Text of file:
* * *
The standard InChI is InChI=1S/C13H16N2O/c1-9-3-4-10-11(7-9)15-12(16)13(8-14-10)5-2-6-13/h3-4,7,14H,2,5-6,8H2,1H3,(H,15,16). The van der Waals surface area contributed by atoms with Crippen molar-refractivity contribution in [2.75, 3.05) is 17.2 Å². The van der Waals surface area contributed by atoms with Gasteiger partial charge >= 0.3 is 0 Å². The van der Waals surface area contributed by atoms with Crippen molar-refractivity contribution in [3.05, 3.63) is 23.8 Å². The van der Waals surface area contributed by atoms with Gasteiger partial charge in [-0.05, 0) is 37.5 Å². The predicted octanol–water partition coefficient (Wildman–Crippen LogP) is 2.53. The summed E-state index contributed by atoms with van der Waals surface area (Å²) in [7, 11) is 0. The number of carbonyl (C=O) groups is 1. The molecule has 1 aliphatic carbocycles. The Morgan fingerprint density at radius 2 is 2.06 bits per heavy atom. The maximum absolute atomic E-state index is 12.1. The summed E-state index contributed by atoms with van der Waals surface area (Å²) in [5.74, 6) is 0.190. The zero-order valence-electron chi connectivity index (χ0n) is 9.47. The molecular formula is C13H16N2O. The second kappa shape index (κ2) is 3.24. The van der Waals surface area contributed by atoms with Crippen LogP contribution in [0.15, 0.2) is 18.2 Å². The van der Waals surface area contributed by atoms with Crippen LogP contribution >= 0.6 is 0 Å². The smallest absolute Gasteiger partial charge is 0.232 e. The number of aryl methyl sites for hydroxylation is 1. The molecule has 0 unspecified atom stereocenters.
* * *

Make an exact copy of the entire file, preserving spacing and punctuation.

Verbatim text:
The standard InChI is InChI=1S/C13H16N2O/c1-9-3-4-10-11(7-9)15-12(16)13(8-14-10)5-2-6-13/h3-4,7,14H,2,5-6,8H2,1H3,(H,15,16). The van der Waals surface area contributed by atoms with Crippen molar-refractivity contribution in [2.75, 3.05) is 17.2 Å². The van der Waals surface area contributed by atoms with Gasteiger partial charge >= 0.3 is 0 Å². The van der Waals surface area contributed by atoms with Crippen molar-refractivity contribution in [3.05, 3.63) is 23.8 Å². The van der Waals surface area contributed by atoms with Gasteiger partial charge in [-0.05, 0) is 37.5 Å². The predicted octanol–water partition coefficient (Wildman–Crippen LogP) is 2.53. The summed E-state index contributed by atoms with van der Waals surface area (Å²) in [7, 11) is 0. The number of carbonyl (C=O) groups is 1. The molecule has 1 aliphatic carbocycles. The Morgan fingerprint density at radius 2 is 2.06 bits per heavy atom. The maximum absolute atomic E-state index is 12.1. The summed E-state index contributed by atoms with van der Waals surface area (Å²) in [5.74, 6) is 0.190. The zero-order valence-electron chi connectivity index (χ0n) is 9.47. The molecular formula is C13H16N2O. The second kappa shape index (κ2) is 3.24. The van der Waals surface area contributed by atoms with Crippen LogP contribution in [0.15, 0.2) is 18.2 Å². The van der Waals surface area contributed by atoms with Crippen LogP contribution >= 0.6 is 0 Å². The smallest absolute Gasteiger partial charge is 0.232 e. The number of aryl methyl sites for hydroxylation is 1. The molecule has 0 unspecified atom stereocenters.